District Administration - February 2012 - (Page 12)
Vallas Heads to Conn. After serving as superintendent in New Orleans, Paul Vallas was hired as interim superintendent at Bridgeport (Conn.) Public Schools. Vallas began on Jan. 2 and has been charged with developing a turnaround plan for the district within a year. a Better Budget After finding that the state’s predicted revenues were higher than originally projected due to employment gains, Colo. gov. John Hickenlooper proposed restoring $89 million to the K12 education budget next year, which he had originally planned to cut. all eyes on Hawaii Hawaii’s state superintendent of education, Kathryn Matayoshi, admits the state got off to a slow start in implementing its Race to the Top plans and timelines. The state is at risk of losing $75 million in federal funds if it fails to meet further deadlines. soCial Media PoliCies In July 2011, Missouri banned teachers from connecting with students via social media. Kent King, executive director of the Missouri State Teachers Association, fought the bill with the MSTA. Lawmakers have since dropped the universal ban. FigHting Failing sCHools Failing schools and youth violence were predominant themes in Philadelphia mayor Michael nutter’s inaugural speech in January. Nutter promised to tackle both problems in his second term as an “economic imperative for [the city of Philadelphia].”
By Marion Herbert
Where Charter Bargaining Agreements Fall Short
aBOUT 12 percenT Of cHarTer schools in the United States have collective bargaining agreements with their unions, either by a state mandate or as part of an individual school’s mission. These union contracts—the first generation of such agreements—generally include unique innovations and are more streamlined, according to a new study by the University of Washington’s center on reinventing public education (crpe). released on Dec. 5, “are charter School Unions Worth the Bargain?” examines nine charter schools in urban areas such as Los angeles, new York, chicago and Boston. The major differences in the charter contracts examined include faster grievance processes, avenues for teacher input on organizational decisions, more discretion for principals to determine layoffs, and longer and more flexible workdays and school years. While these elements are viewed as groundbreaking, Mitch price, legal analyst for crpe and author of the report, says the inventive provisions generally end here. “The agreements are more streamlined and flexible in certain areas, but not as innovative as I would have imagined,” says price. “However, when you’re working with negotiators and teachers coming from traditional public schools, it’s understandable they wouldn’t be as different as you’d imagine.” for example, says price, the provisions regarding salaries model traditional contracts and generally do not factor student performance in teacher evaluations. Opponents of charter schools may be comforted or surprised that they’re not as radical as they thought. Green Dot public Schools, based in Los angeles, is one example of a charter company that is unionized by design.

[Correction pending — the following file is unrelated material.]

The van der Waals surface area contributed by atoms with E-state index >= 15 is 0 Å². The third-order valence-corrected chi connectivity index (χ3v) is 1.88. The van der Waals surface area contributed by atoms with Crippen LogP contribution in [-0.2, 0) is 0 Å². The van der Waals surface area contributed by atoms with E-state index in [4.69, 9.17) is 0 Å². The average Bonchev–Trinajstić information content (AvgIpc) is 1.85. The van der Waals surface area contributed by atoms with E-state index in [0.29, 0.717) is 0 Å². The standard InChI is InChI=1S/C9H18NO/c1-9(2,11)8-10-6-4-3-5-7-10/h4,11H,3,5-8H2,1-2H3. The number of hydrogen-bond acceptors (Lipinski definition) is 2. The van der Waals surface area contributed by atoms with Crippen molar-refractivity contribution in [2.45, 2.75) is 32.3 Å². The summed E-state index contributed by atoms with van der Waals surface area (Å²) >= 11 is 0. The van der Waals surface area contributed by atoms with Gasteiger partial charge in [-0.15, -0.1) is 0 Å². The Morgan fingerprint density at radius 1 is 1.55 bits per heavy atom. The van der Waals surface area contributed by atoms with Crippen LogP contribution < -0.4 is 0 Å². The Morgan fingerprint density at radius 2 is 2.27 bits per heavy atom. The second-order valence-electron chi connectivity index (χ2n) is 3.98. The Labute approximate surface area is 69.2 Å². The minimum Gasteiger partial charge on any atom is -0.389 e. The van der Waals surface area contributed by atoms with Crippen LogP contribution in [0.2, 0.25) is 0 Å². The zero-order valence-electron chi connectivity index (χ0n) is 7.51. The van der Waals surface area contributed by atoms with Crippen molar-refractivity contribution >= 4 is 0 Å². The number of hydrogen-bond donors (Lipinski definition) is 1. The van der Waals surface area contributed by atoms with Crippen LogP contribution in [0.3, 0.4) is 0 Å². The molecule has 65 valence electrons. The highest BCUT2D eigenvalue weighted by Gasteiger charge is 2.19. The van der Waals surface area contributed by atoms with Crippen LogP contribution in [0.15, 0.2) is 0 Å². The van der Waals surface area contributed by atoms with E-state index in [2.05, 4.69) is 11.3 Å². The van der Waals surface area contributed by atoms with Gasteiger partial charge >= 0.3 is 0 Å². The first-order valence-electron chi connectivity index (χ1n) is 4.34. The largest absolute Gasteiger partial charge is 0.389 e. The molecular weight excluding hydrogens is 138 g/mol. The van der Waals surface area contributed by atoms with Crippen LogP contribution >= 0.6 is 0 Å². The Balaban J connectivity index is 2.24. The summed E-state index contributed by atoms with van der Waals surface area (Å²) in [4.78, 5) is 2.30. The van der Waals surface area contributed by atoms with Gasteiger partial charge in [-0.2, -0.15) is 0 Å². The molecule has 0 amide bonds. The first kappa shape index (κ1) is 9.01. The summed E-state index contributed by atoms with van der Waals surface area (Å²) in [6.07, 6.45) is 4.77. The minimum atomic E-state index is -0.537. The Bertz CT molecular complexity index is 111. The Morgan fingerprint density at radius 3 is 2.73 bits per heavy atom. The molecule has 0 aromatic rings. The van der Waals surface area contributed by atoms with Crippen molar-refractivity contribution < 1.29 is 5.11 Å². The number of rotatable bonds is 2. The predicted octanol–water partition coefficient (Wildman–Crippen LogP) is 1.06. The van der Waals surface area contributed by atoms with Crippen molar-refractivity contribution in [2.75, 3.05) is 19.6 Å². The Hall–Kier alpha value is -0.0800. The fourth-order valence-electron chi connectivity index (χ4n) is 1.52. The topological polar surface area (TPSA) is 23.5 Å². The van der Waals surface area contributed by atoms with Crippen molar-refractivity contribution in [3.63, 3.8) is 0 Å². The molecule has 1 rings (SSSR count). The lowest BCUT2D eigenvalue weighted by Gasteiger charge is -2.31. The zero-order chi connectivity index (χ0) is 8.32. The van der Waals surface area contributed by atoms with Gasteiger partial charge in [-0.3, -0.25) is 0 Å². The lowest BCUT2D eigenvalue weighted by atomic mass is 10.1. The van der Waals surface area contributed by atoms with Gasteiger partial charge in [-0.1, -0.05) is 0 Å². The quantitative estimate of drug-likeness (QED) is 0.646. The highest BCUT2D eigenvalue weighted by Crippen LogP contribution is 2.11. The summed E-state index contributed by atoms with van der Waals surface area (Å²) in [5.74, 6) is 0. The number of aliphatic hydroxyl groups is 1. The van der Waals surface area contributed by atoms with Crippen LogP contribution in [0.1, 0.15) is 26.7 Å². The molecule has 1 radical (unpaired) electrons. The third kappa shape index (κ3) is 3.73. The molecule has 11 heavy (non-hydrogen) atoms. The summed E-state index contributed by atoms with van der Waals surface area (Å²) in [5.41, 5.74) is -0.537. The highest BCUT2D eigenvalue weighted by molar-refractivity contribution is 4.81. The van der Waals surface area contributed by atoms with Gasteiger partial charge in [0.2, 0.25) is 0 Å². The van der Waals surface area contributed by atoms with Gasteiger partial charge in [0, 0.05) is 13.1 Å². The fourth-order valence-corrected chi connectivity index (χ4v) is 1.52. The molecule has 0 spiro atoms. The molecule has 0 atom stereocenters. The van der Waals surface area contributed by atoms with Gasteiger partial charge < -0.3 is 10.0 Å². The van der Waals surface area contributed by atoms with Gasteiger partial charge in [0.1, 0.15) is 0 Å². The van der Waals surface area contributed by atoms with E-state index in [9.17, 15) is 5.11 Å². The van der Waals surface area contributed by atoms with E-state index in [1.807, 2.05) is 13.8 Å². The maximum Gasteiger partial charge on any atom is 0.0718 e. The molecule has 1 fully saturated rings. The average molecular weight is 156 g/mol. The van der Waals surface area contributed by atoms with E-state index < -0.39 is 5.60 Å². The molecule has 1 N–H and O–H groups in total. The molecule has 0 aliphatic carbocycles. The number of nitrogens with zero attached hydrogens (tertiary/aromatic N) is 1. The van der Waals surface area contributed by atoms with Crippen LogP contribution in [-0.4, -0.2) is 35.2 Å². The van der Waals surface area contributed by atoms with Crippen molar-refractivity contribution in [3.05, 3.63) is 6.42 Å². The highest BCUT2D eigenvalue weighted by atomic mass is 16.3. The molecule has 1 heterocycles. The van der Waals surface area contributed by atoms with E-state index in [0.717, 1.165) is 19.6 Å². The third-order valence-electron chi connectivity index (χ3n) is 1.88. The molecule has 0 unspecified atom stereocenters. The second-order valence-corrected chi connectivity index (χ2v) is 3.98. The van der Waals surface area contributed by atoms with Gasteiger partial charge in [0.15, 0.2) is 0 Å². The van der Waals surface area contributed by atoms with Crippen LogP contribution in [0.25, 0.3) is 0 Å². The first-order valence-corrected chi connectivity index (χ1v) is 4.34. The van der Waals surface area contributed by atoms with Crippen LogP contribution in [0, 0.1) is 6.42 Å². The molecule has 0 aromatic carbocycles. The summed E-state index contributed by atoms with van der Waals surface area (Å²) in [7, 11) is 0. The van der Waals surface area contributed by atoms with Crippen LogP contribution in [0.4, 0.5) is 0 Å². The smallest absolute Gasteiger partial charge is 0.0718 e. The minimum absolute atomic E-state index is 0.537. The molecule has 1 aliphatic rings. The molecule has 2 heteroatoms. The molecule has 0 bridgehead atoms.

American Federation of Teachers President Randi Weingarten has said that charter schools can serve as labratories for teaching. A new report, which examines charters’ union contracts, suggets they can act as labratories for labor relations, as well.
according to price, Green Dot’s mission statement values teachers’ unions. There are six states that mandate charters to have bargaining agreements, and another 15 states require it for certain types of charter schools, such as turnaround public schools. price says that one of the report’s recommendations is a policy change requiring these contracts. “If a charter is trying to be innovative and break out of that one-size-fits-all mold, imposing a bargaining agreement onto that school isn’t always a good fit,” he says. randi Weingarten, president of the american federation of Teachers, once said that charter schools can serve as laboratories for teaching. according to price, unionized charter schools can also serve as laboratories for labor relations. “Over time, contracts can grow up to 300 pages,” says price, “although I’m sure the first LaUSD contract wasn’t that long. This is the first generation of these contracts. We’ll see if they become more restrictive, but for now they can serve as models for alternative language for traditional schools. To overhaul, you need an agreement on both sides.”
12 February 2012
Table of Contents for the Digital Edition of District Administration - February 2012
District Administration - February 2012
From the Editor
What Can U.S. Schools Learn From Foreign Counterparts?
A New Prescription for Fighting Drug Abuse
The Game Changer
The Legal Implications of Surveillance Cameras
Mobile Devices Drive Creative Instruction
District Administration - February 2012